Administering the opioid overdose antidote naloxone via nasal spray may be quicker and easier than an injection or nasal atomizer, a new study concludes.
Researchers asked people untrained in administering naloxone to give the drug to a manikin using one of three methods: nasal spray, intramuscular injection, or a nasal atomizer kit that requires assembly of three pieces. All three methods are currently used by naloxone community programs, HealthDay reports.
Study participants were not given instructions in how to administer naloxone. Successful administration was defined as being completed within seven minutes without critical errors. The nasal spray had a median administration time of 16 seconds, followed by the injection, which took closer to a minute, the researchers report in Pharmacotherapy. The nasal atomizer kit was the most difficult to use.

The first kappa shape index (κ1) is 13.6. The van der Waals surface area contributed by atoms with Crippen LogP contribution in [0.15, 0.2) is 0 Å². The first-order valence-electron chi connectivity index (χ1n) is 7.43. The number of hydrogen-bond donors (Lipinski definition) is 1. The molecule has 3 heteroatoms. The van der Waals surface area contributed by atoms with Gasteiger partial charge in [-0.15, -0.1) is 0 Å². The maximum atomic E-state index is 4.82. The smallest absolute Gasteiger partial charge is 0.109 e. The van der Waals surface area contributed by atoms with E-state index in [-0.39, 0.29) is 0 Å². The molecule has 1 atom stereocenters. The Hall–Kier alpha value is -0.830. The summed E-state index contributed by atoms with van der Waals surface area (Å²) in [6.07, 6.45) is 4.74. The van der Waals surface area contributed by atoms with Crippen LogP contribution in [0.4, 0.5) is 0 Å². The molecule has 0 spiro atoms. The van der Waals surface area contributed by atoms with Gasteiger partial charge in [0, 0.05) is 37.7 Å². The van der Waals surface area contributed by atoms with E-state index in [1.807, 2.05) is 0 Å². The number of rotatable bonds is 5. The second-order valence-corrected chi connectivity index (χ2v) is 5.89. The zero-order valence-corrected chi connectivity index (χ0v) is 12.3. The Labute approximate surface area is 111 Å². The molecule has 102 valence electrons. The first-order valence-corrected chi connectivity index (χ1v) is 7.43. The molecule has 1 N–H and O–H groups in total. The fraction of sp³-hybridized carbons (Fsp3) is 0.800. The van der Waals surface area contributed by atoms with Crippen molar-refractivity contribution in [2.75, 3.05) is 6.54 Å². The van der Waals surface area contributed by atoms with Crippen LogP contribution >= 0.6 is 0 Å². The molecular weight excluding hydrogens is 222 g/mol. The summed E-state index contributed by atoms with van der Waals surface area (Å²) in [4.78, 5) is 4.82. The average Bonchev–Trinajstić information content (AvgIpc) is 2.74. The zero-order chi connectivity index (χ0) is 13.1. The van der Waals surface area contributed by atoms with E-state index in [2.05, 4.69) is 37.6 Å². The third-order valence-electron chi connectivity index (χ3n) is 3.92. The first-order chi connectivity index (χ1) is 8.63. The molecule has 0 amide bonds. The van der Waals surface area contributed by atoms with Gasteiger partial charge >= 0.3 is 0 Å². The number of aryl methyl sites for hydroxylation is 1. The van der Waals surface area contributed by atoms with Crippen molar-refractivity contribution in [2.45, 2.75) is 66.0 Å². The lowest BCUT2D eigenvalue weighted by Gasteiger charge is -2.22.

“When someone is not breathing, every second counts,” lead researcher William Eggleston said in a news release. “If naloxone becomes available over the counter, our study highlights the importance of training resources, like pharmacists, public health campaigns and community resources. It also shows that the nasal spray product is the most intuitive to use and easiest to give quickly.”
How to Use Naloxone to Reverse Opioid Overdose and Save Lives
A variety of drugs and drug combinations carry the risk of fatal overdose. Emergency protocol for any suspected overdose includes calling 911. However, in the case of opioids, which includes heroin and prescription pain medications like Vicodin, OxyContin and Percocet, naloxone (also known by the brand name Narcan) can reverse an overdose, potentially saving a loved one’s life.